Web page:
Oregon v. SuppahAnnotate this Case
In July 2010, defendant Roman Suppah was driving his girlfriend’s car. Deputy Sheriff Hulke stopped defendant for a traffic violation. After being stopped, defendant “told [the deputy that] his name was Harold Pennington, born in 7/21/64.” Defendant said that he lived in Warm Springs but that he did not “have a physical address or a mailing address.” The deputy contacted the dispatcher to check the name and date of birth that defendant had given him. The dispatcher told him that “Pennington was driving while suspended,” and defendant did not offer any proof of insurance. The deputy cited defendant (as Pennington) for driving while suspended and driving without insurance. The deputy did not cite defendant for the traffic violation that had led him to stop defendant in the first place, nor did he make a written record of the reason why he had stopped defendant. As the deputy later explained, the traffic violation that had led him to stop defendant was one for which he normally gives drivers a warning but no citation. The state charged defendant with giving false information to a deputy sheriff. Later, at a hearing on defendant’s motion to suppress, the deputy could not remember the specific traffic violation that had led him to stop defendant. The trial court found that the state’s inability to establish the reason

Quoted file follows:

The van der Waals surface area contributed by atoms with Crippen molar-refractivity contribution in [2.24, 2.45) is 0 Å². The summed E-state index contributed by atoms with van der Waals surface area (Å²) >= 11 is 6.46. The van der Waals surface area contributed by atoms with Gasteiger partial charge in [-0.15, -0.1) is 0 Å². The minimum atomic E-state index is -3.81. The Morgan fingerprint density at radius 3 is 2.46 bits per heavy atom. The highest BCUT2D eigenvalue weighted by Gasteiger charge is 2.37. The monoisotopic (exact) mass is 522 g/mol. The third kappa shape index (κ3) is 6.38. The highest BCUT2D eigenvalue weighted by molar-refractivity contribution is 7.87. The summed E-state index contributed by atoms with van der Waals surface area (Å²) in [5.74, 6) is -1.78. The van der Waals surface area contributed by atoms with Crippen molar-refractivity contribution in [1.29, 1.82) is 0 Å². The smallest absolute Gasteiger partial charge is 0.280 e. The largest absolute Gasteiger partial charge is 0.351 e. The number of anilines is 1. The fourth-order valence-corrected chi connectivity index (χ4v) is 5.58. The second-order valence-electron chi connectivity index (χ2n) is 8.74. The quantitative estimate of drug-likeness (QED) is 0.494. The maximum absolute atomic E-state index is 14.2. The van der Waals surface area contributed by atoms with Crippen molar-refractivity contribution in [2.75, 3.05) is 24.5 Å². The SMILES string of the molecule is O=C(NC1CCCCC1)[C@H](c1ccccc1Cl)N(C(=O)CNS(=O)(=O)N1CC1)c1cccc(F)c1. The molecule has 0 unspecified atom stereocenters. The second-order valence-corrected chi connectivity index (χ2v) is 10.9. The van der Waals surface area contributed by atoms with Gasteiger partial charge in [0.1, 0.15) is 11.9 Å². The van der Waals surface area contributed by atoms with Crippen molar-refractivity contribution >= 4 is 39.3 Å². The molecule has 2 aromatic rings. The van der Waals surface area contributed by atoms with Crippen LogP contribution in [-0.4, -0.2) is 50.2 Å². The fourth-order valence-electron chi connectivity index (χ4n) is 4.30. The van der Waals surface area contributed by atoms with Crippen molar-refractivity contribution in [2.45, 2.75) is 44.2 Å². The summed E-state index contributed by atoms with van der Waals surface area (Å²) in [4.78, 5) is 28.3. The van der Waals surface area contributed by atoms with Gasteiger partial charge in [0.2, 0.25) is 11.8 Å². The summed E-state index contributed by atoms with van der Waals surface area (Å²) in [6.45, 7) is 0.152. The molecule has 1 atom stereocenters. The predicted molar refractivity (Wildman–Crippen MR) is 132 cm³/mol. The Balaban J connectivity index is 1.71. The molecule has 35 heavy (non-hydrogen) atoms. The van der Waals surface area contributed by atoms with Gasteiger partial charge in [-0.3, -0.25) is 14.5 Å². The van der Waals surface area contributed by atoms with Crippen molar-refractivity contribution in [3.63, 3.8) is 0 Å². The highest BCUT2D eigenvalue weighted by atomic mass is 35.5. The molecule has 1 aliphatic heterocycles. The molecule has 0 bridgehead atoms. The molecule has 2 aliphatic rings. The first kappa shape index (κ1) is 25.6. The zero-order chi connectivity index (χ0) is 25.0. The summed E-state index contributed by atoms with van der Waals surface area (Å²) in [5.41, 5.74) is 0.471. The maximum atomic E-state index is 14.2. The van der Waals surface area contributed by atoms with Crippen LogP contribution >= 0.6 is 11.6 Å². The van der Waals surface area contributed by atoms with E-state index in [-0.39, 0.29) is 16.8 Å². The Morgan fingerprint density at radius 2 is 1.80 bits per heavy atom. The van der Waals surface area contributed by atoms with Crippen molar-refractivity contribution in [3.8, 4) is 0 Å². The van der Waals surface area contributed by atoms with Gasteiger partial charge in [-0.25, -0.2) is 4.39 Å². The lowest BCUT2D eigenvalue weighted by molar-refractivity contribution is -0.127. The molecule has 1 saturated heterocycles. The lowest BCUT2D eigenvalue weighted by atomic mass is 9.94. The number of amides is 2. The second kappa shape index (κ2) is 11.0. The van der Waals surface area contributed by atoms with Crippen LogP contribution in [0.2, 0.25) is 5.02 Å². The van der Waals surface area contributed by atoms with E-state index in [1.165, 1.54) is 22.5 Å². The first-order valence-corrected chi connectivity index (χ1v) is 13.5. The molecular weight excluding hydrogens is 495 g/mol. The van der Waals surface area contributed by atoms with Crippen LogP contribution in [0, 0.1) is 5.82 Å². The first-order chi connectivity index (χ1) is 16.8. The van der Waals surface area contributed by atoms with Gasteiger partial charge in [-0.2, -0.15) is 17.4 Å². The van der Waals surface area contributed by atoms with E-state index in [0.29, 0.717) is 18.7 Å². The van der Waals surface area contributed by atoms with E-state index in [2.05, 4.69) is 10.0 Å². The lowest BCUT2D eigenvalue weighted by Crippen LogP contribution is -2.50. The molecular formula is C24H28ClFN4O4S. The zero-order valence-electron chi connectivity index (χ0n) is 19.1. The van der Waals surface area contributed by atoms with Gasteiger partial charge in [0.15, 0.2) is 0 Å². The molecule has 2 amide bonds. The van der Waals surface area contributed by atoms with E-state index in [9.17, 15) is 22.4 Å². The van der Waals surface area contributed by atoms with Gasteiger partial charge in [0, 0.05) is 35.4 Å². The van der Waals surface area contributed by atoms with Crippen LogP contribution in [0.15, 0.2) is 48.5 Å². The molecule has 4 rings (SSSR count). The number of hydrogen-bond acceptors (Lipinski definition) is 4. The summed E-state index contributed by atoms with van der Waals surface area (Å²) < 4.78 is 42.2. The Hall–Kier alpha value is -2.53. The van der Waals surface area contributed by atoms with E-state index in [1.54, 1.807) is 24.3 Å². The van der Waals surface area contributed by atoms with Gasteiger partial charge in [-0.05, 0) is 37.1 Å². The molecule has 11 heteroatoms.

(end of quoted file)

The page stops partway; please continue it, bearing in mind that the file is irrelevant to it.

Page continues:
for the stop rendered it unlawful, but it denied defendant’s motion to suppress the statements that defendant had made following the stop. Focusing on defendant’s reasons for giving the deputy false information, the trial court found that defendant’s decision to do so was independent of the illegality. The en banc Court of Appeals reversed. The Oregon Supreme Court allowed the state’s petition for review and reversed the Court of Appeals decision. "[F]rom a temporal perspective, the illegality did not become apparent until months later at the suppression hearing when the officer could not remember which traffic violation had led him to stop defendant. The trial court correctly concluded that the stop had no appreciable effect on defendant’s decision to give the deputy a false name and date of birth. Because that decision attenuated the taint of the unlawful stop, the trial court correctly denied defendant’s motion to suppress his statements."